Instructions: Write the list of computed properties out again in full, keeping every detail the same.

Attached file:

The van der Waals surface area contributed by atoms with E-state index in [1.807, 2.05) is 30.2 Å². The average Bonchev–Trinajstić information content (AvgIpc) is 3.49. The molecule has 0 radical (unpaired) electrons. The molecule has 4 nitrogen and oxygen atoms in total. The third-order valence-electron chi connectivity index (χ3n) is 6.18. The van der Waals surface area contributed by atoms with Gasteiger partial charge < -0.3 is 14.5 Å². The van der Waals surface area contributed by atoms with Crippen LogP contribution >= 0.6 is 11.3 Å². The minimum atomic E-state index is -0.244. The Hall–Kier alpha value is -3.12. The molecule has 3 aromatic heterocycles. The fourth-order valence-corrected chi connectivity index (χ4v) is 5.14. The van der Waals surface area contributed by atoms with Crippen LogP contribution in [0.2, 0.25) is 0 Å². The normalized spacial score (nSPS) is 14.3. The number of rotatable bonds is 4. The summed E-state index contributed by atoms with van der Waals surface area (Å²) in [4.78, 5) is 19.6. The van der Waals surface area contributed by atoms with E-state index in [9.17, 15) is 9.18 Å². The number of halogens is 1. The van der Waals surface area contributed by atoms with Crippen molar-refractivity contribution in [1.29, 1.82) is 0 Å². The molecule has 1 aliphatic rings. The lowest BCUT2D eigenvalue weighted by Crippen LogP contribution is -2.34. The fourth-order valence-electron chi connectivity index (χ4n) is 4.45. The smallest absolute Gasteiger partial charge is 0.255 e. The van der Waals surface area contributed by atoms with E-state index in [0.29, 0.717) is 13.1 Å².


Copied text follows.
The van der Waals surface area contributed by atoms with E-state index in [1.807, 2.05) is 30.2 Å². The average Bonchev–Trinajstić information content (AvgIpc) is 3.49. The molecule has 0 radical (unpaired) electrons. The molecule has 4 nitrogen and oxygen atoms in total. The third-order valence-electron chi connectivity index (χ3n) is 6.18. The van der Waals surface area contributed by atoms with Gasteiger partial charge < -0.3 is 14.5 Å². The van der Waals surface area contributed by atoms with Crippen LogP contribution >= 0.6 is 11.3 Å². The minimum atomic E-state index is -0.244. The Hall–Kier alpha value is -3.12. The molecule has 3 aromatic heterocycles. The fourth-order valence-corrected chi connectivity index (χ4v) is 5.14. The van der Waals surface area contributed by atoms with Crippen LogP contribution in [0.2, 0.25) is 0 Å². The normalized spacial score (nSPS) is 14.3. The number of rotatable bonds is 4. The summed E-state index contributed by atoms with van der Waals surface area (Å²) in [4.78, 5) is 19.6. The van der Waals surface area contributed by atoms with E-state index in [9.17, 15) is 9.18 Å². The number of halogens is 1. The van der Waals surface area contributed by atoms with Crippen molar-refractivity contribution in [1.29, 1.82) is 0 Å². The molecule has 1 aliphatic rings. The lowest BCUT2D eigenvalue weighted by Crippen LogP contribution is -2.34. The fourth-order valence-electron chi connectivity index (χ4n) is 4.45. The smallest absolute Gasteiger partial charge is 0.255 e. The van der Waals surface area contributed by atoms with E-state index in [0.29, 0.717) is 13.1 Å².